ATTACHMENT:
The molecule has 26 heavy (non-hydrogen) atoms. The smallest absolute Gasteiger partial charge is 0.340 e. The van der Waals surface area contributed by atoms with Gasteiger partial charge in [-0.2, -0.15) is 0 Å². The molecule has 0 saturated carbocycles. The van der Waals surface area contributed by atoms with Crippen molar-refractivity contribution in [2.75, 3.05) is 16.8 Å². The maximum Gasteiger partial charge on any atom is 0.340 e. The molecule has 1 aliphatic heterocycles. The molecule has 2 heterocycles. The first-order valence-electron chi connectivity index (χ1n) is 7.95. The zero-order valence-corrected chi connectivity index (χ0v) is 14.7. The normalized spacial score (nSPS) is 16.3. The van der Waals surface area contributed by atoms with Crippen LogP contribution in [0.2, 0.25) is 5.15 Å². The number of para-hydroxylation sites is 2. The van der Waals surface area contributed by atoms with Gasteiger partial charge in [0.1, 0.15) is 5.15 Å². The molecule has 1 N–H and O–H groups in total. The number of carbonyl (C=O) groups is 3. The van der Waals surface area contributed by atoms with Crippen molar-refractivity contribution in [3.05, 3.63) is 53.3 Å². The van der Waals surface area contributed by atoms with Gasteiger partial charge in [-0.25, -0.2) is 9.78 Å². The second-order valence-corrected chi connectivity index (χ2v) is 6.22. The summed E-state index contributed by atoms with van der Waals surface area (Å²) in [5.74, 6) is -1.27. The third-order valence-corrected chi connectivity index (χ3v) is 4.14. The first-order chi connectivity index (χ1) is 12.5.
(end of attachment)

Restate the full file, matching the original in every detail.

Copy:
The molecule has 26 heavy (non-hydrogen) atoms. The smallest absolute Gasteiger partial charge is 0.340 e. The van der Waals surface area contributed by atoms with Gasteiger partial charge in [-0.2, -0.15) is 0 Å². The molecule has 0 saturated carbocycles. The van der Waals surface area contributed by atoms with Crippen molar-refractivity contribution in [2.75, 3.05) is 16.8 Å². The maximum Gasteiger partial charge on any atom is 0.340 e. The molecule has 1 aliphatic heterocycles. The molecule has 2 heterocycles. The first-order valence-electron chi connectivity index (χ1n) is 7.95. The zero-order valence-corrected chi connectivity index (χ0v) is 14.7. The normalized spacial score (nSPS) is 16.3. The van der Waals surface area contributed by atoms with Crippen LogP contribution in [0.2, 0.25) is 5.15 Å². The number of para-hydroxylation sites is 2. The van der Waals surface area contributed by atoms with Gasteiger partial charge in [0.1, 0.15) is 5.15 Å². The molecule has 1 N–H and O–H groups in total. The number of carbonyl (C=O) groups is 3. The van der Waals surface area contributed by atoms with Crippen molar-refractivity contribution in [3.05, 3.63) is 53.3 Å². The van der Waals surface area contributed by atoms with Gasteiger partial charge in [-0.25, -0.2) is 9.78 Å². The second-order valence-corrected chi connectivity index (χ2v) is 6.22. The summed E-state index contributed by atoms with van der Waals surface area (Å²) in [5.74, 6) is -1.27. The third-order valence-corrected chi connectivity index (χ3v) is 4.14. The first-order chi connectivity index (χ1) is 12.5.